This article was originally published here
Prev Chronic Dis. 2021 May 6;18:E44. doi: 10.5888/pcd18.200507.
INTRODUCTION: Reducing racial/ethnic disparities in smoking is a priority for state tobacco control programs. We investigated disparities in cigarette use by race/ethnicity, as well as trends in cigarette use across racial/ethnic groups from 2011 to 2018 in 50 US states and the District of Columbia.
METHODS: We used data from the Behavioral Risk Factor Surveillance System. In each state, smoking prevalence and corresponding 95% CIs were estimated for each racial/ethnic group in 2011, 2014, and 2018. We used logistic regression models to examine state-specific linear and quadratic time trends in smoking prevalence from 2011 to 2018.
RESULTS: Racial/ethnic disparities in smoking prevalence varied across states. From 2011 to 2018, compared with White adults, the odds of smoking were lower among Black adults in 14 states (odds ratio [OR] range, 0.58-0.91) and were higher in 9 states (OR range, 1.10-1.98); no differences were found in the odds of smoking in 13 states. Compared with White adults, the odds of smoking were lower among Hispanic adults in most states (OR range, 0.33-0.84) and were typically higher among Other adults (OR range, 1.19-2.44). Significant interactions between year and race/ethnicity were found in 4 states, indicating that time trends varied across racial/ethnic groups. In states with differential time trends, the decline in the odds of smoking was typically greater among Black, Hispanic, and Other adults compared with White adults.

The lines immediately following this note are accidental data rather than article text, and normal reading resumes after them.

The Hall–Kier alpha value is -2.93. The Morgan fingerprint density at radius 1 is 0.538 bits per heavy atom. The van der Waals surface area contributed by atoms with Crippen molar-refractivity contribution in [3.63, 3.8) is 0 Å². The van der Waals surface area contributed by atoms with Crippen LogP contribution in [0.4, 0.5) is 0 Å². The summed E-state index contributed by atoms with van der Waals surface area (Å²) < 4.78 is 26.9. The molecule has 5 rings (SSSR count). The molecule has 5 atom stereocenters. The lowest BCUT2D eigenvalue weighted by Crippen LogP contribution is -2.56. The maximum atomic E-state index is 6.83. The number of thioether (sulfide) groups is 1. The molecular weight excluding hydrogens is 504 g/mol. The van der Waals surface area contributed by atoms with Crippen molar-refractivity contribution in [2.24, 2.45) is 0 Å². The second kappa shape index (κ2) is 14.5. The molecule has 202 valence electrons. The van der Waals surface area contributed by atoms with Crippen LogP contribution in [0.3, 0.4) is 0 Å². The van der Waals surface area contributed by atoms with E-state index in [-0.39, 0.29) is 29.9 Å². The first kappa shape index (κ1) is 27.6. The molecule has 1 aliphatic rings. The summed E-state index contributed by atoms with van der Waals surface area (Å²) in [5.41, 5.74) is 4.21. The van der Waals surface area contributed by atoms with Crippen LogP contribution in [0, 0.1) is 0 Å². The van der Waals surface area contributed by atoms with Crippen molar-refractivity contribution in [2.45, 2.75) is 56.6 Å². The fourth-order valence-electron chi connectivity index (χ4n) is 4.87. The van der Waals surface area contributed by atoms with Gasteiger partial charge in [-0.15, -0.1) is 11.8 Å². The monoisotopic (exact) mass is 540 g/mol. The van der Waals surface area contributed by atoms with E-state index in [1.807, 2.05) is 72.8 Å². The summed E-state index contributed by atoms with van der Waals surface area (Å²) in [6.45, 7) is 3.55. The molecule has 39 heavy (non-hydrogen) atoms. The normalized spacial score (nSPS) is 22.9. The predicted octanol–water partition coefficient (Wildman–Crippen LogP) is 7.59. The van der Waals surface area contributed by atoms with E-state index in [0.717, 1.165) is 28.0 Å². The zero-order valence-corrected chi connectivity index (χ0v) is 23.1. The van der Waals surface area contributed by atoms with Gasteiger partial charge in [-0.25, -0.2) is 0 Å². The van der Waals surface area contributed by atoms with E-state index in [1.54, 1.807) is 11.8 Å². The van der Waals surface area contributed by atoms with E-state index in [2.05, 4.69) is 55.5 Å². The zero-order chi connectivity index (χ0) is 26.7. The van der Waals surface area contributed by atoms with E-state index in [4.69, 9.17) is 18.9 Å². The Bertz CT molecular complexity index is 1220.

CONCLUSION: Some progress in reducing racial/ethnic disparities in smoking has been made, but additional efforts are needed to eliminate racial/ethnic disparities in smoking.